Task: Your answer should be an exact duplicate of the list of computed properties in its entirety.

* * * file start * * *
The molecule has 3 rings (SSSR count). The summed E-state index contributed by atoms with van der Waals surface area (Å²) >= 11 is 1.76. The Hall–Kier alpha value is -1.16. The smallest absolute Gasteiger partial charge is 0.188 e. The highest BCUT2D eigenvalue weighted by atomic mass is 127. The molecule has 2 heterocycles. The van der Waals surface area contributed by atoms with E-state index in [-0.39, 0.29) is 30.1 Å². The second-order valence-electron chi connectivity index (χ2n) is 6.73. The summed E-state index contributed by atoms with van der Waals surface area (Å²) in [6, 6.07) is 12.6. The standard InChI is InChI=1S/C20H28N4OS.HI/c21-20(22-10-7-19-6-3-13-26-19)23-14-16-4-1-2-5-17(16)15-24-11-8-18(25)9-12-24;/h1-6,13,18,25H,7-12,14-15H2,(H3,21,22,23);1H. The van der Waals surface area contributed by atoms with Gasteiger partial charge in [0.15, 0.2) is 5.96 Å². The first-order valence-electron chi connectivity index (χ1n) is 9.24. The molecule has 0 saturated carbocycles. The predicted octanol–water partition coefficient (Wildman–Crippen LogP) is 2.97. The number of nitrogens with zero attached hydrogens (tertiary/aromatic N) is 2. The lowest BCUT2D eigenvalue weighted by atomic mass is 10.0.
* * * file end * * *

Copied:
The molecule has 3 rings (SSSR count). The summed E-state index contributed by atoms with van der Waals surface area (Å²) >= 11 is 1.76. The Hall–Kier alpha value is -1.16. The smallest absolute Gasteiger partial charge is 0.188 e. The highest BCUT2D eigenvalue weighted by atomic mass is 127. The molecule has 2 heterocycles. The van der Waals surface area contributed by atoms with E-state index in [-0.39, 0.29) is 30.1 Å². The second-order valence-electron chi connectivity index (χ2n) is 6.73. The summed E-state index contributed by atoms with van der Waals surface area (Å²) in [6, 6.07) is 12.6. The standard InChI is InChI=1S/C20H28N4OS.HI/c21-20(22-10-7-19-6-3-13-26-19)23-14-16-4-1-2-5-17(16)15-24-11-8-18(25)9-12-24;/h1-6,13,18,25H,7-12,14-15H2,(H3,21,22,23);1H. The van der Waals surface area contributed by atoms with Gasteiger partial charge in [0.15, 0.2) is 5.96 Å². The first-order valence-electron chi connectivity index (χ1n) is 9.24. The molecule has 0 saturated carbocycles. The predicted octanol–water partition coefficient (Wildman–Crippen LogP) is 2.97. The number of nitrogens with zero attached hydrogens (tertiary/aromatic N) is 2. The lowest BCUT2D eigenvalue weighted by atomic mass is 10.0.